This is a long poem, but it’s plenty of fun! See below for an excerpt about the author from The Writer’s Almanac (writersalmanac.publicradio.org), by Garrison Keiler.
Knee-Deep in June
Tell you what I like the best –
‘Long about knee-deep in June,
‘Bout the time strawberries melts
On the vine, — some afternoon
Like to jes’ git out and rest,
And not work at nothin’ else!
Orchard’s where I’d ruther be –
Needn’t fence it in fer me! –
Jes’ the whole sky overhead,
And the whole airth underneath –
Sort o’ so’s a man kin breathe
Like he ort, and kind o’ has
Elbow-room to keerlessly
Sprawl out len’thways on the grass
Where the shadders thick and soft
As the kivvers on the bed
Mother fixes in the loft
Allus, when they’s company!
Jes’ a-sort o’ lazin there -
S’lazy, ‘at you peek and peer
Through the wavin’ leaves above,
Like a feller ‘ats in love
And don’t know it, ner don’t keer!
Ever’thing you hear and see
Got some sort o’ interest -
Maybe find a bluebird’s nest
Tucked up there conveenently
Fer the boy ‘at’s ap’ to be
Up some other apple tree!
Watch the swallers skootin’ past
Bout as peert as you could ast;
Er the Bob-white raise and whiz
Where some other’s whistle is.
Ketch a shadder down below,
And look up to find the crow –
Er a hawk, – away up there,
‘Pearantly froze in the air! –
Hear the old hen squawk, and squat
Over ever’ chick she’s got,
Suddent-like! – and she knows where
That-air hawk is, well as you! –
You jes’ bet yer life she do! –
Eyes a-glitterin’ like glass,
Waitin’ till he makes a pass!
Pee-wees wingin’, to express
My opinion, ‘s second-class,
Yit you’ll hear ‘em more er less;
Sapsucks gittin’ down to biz,
Weedin’ out the lonesomeness;
Mr. Bluejay, full o’ sass,
In them baseball clothes o’ his,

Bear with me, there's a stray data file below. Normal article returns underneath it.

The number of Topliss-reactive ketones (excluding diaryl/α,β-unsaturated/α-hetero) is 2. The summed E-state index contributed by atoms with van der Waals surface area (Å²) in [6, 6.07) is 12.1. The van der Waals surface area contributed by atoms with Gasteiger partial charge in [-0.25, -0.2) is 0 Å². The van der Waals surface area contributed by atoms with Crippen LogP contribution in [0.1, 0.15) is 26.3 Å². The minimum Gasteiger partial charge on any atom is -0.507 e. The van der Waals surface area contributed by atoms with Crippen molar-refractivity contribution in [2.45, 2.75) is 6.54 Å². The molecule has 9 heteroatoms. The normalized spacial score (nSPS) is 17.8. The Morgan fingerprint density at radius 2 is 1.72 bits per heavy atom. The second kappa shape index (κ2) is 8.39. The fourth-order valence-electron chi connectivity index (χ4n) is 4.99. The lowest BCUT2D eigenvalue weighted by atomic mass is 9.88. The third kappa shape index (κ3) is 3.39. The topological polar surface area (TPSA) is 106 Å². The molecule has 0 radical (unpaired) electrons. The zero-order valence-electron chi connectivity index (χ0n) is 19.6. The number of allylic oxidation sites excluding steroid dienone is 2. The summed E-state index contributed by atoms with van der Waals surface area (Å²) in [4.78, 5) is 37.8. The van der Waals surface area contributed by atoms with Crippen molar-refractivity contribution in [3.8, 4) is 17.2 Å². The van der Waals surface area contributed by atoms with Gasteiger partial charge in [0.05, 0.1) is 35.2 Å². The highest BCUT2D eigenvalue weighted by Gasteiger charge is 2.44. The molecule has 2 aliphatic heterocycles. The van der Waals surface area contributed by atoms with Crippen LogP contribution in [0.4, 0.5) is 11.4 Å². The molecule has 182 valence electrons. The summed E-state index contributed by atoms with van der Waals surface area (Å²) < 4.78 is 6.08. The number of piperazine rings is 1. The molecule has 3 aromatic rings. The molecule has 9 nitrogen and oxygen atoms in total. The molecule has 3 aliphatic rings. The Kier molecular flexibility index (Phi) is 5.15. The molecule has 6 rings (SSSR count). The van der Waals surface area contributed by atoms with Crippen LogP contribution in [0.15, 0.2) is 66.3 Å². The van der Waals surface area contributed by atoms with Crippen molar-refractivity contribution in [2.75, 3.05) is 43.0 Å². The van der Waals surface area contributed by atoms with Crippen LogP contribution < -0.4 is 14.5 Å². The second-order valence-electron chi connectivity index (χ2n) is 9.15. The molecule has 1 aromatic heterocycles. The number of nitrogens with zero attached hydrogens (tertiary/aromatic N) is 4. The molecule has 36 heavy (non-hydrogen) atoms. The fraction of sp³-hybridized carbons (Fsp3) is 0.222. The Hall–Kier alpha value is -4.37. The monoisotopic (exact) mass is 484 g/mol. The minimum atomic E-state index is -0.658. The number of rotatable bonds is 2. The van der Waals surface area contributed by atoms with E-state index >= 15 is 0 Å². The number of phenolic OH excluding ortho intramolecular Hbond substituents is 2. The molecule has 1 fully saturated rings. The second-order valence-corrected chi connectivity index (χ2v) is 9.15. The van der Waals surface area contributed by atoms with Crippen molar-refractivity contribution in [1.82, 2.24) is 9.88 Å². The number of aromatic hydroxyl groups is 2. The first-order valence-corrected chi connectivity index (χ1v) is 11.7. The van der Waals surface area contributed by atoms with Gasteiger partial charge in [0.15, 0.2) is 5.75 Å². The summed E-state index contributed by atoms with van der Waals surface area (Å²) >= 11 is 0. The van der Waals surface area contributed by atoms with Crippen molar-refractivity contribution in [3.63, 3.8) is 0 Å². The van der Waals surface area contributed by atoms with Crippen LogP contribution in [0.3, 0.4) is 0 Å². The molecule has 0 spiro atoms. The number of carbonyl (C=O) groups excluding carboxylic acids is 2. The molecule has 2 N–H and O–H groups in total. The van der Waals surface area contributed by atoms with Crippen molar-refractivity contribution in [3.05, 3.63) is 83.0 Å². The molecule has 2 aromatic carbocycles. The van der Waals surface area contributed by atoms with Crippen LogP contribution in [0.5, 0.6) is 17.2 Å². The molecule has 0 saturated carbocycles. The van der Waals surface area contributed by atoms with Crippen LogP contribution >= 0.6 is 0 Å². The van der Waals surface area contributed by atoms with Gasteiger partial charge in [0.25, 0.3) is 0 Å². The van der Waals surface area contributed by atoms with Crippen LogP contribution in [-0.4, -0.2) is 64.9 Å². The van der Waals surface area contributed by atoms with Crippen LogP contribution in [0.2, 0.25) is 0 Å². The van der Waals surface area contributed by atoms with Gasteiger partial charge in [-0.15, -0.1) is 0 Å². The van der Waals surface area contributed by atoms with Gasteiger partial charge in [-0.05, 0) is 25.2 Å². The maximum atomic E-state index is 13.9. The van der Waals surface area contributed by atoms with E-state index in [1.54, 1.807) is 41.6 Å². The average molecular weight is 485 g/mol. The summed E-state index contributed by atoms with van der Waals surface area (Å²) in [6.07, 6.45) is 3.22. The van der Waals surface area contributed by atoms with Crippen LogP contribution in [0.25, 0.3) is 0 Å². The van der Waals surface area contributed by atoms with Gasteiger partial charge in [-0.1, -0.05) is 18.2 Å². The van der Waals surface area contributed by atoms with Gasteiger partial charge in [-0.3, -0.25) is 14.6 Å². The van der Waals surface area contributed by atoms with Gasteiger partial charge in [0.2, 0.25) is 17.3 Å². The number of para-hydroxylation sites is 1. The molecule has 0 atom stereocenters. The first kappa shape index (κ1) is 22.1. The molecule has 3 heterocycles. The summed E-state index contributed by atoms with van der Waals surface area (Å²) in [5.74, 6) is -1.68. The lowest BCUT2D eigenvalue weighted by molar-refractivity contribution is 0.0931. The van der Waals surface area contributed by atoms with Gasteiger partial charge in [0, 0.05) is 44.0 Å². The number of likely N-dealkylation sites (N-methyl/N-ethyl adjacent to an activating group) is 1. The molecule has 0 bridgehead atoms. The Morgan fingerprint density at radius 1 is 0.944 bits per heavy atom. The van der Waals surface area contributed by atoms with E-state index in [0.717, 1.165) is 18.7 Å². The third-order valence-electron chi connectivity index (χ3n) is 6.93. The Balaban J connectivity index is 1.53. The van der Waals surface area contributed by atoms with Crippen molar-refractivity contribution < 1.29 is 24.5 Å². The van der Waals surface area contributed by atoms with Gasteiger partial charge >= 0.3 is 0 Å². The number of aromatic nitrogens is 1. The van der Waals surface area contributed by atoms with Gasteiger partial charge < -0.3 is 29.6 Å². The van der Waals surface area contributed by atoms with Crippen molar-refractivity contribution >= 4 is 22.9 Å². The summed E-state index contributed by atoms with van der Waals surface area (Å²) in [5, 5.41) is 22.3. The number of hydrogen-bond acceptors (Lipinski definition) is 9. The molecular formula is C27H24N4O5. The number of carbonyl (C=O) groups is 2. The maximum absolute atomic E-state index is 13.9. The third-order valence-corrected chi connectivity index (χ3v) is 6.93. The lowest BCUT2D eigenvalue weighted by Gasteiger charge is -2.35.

Sportin’ round the orchad jes’
Like he owned the premises!
Sun out in the fields kin sizz,
But flat on yer back, I guess,
In the shade’s where glory is!
That’s jes’ what I’d like to do
Stiddy fer a year er two!
Plague! Ef they ain’t somepin’ in
Work ‘at kind o’ goes ag’in’
My convictions! – ‘long about
Here in June especially! –
Under some ole apple tree,
Jes’ a-restin through and through,
I could git along without
Nothin’ else at all to do
Only jes’ a-wishin’ you
Wuz a-gittin’ there like me,
And June wuz eternity!
Lay out there and try to see
Jes’ how lazy you kin be! –
Tumble round and souse yer head
In the clover-bloom, er pull
Yer straw hat acrost yer eyes
And peek through it at the skies,
Thinkin’ of old chums ‘ats dead,
Maybe, smilin’ back at you
In betwixt the beautiful
Clouds o’gold and white and blue! –
Month a man kin railly love –
June, you know, I’m talkin’ of!
March ain’t never nothin’ new! –
April’s altogether too
Brash fer me! and May — I jes’
‘Bominate its promises, –
Little hints o’ sunshine and
Green around the timber-land –
A few blossoms, and a few
Chip-birds, and a sprout er two, –
Drap asleep, and it turns in
Fore daylight and snows ag’in! –
But when June comes – Clear my th’oat
With wild honey! — Rench my hair
In the dew! And hold my coat!
Whoop out loud! And th’ow my hat! –
June wants me, and I’m to spare!
Spread them shadders anywhere,
I’ll get down and waller there,
And obleeged to you at that!
- James Whitcomb Riley
The poet James Whitcomb Riley was born in Greenfield, Indiana, in 1849. He wrote about a thousand poems, and most of them are written in the Hoosier dialect of central Indiana. He didn’t like school, and was often in trouble, but his parents didn’t push him; his father, who was a lawyer, felt he should shape his own education by following his interests — chiefly painting, drama, and literature. He had a keen ear, both for music and for language; he played several instruments by ear, and had a knack for spinning local-color tales and verses.
A 12-year-old orphan girl named Mary Alice Smith inspired one of his best-known poems. His father was away fighting in the Civil War, and his mother took the girl in to help with the running of the household. Riley called his poem “The Elf Child,” and it was first published in 1885. Riley changed the title to “Little Orphant Allie” in 1897, for its third printing, but the typographer made a mistake, and the title ended up as “Little Orphant Annie” instead. The poem and its heroine inspired a comic strip, plays, musicals, radio shows, and movies.